Canada in World War II

Canada in World War II

On the eve of the Second World War, Canada was showing evident signs of luxuriant demographic and economic development, which ensured that it had great chances of becoming a world power in the near future. The war, which once again saw Canada rush to the aid of the two mother countries, Great Britain and France, has powerfully contributed to accelerating this development.

Internally, Canadian life in the last ten years has been marked in the political field by a notable increase in the votes of the Cooperative Canadian Federation (CCF), a socialist party that in a few years (it was founded only in 1932) has already achieved conspicuous successes., especially in the prairie provinces, to the point of becoming a necessary element in the Canadian political equilibrium. The old liberal leader WL Mackenzie King (who in August 1948 withdrew from active political life by ceding the party presidency to Foreign Minister Saint Laurent) was able to overcome, thanks to his consummate skill, all the difficult tests of war and postwar period; his party, the only one that in the complex Canadian life has a widespread base and therefore can be called the interpreter of the whole country, while experiencing notable setbacks between 1940 and 1945 (from 2,352,000 to 2,029,000 votes), it is still by far the strongest party. The positions of the individual parties, as they appeared after the elections of 11 June 1945, were the following: out of 245 seats the liberals had 119, the conservatives 66, the CCF 28, the party of social credit 13, the progressive Labor (communist) 1.

As for conservatives, whose political base is limited to English-speaking provinces (especially Ontario), the qualification of “progressives” added to the denomination of conservatives after the December 1942 congress may be indicative. The political content of the main parties quite faithfully reflects that of the three major British parties in an older phase of development, corresponding to the most recent industrial development and the consequent weakness of the trade union movement, divided into two main bodies adhering respectively to the AFL and the CIO of the neighboring American confederation, as well as to a non-negligible Confederation of Christian workers in the state of Quebec. Overall, only slightly more than 25% of workers have been registered in trade unions so far.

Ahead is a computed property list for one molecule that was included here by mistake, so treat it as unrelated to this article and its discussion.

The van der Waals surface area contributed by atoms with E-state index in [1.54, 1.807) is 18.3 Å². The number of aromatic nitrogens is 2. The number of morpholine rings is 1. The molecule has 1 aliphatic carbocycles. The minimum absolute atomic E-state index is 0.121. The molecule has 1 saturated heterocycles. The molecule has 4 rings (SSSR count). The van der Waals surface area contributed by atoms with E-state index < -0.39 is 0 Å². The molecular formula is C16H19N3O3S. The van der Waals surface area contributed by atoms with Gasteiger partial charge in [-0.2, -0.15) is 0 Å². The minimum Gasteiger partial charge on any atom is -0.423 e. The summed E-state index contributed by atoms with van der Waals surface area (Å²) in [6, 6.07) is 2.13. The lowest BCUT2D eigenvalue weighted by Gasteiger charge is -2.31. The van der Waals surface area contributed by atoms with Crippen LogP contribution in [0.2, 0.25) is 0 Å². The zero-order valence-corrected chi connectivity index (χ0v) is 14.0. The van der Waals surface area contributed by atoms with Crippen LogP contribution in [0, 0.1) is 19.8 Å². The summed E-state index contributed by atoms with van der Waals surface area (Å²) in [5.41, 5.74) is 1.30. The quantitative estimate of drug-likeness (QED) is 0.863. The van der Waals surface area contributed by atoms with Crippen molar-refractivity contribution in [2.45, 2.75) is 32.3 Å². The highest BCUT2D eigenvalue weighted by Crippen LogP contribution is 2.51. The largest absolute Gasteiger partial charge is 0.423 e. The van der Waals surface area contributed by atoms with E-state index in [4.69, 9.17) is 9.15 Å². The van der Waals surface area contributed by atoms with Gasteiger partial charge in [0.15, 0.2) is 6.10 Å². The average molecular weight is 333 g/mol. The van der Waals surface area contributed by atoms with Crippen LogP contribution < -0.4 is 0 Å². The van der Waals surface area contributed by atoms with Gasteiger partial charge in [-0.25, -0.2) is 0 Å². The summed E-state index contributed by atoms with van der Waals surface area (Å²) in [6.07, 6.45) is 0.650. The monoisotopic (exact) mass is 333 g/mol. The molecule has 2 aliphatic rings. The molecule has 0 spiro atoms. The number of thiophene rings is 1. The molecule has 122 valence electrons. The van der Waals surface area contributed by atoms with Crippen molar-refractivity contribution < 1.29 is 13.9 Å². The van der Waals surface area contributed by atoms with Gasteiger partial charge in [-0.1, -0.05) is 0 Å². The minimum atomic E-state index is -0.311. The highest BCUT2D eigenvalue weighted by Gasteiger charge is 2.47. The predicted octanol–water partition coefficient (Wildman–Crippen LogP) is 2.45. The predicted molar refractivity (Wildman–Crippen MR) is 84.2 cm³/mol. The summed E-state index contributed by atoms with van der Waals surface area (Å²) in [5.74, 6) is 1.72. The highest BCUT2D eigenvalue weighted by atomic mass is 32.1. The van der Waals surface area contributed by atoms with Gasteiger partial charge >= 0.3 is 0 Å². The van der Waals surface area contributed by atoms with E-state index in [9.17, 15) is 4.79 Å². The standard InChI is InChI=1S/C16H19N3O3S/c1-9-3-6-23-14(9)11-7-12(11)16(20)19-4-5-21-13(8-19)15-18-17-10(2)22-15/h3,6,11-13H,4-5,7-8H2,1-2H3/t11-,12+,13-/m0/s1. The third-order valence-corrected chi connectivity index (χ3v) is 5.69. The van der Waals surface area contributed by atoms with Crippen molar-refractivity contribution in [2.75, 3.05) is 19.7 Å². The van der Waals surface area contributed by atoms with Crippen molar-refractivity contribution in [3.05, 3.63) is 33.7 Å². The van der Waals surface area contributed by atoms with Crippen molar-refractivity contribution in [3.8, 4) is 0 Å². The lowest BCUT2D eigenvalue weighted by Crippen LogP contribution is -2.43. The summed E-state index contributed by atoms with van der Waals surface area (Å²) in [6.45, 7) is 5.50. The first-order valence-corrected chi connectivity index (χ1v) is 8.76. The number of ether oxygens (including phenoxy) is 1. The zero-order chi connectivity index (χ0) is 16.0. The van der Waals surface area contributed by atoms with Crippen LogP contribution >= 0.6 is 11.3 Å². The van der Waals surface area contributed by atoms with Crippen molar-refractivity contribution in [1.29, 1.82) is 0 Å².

In the economic field, the Second World War provoked a very intense industrial development, due to the double need to produce for the war and for the internal market. Thus between 1939 and 1943 the net value of production tripled, while between 1939 and 1944 that of exports quadrupled. Even taking into account a certain price tension due to the enormous demand for goods, the figures reported are nevertheless very significant. Another effect of the war was an enormous increase in trade with the United States, which in 1946 rose to as much as 2,250 million dollars (compared to around 800 million in the pre-war period), with a clear preponderance, however, of imports over exports. This latter fact had as a consequence, at the end of 1947 and at the beginning of 1948,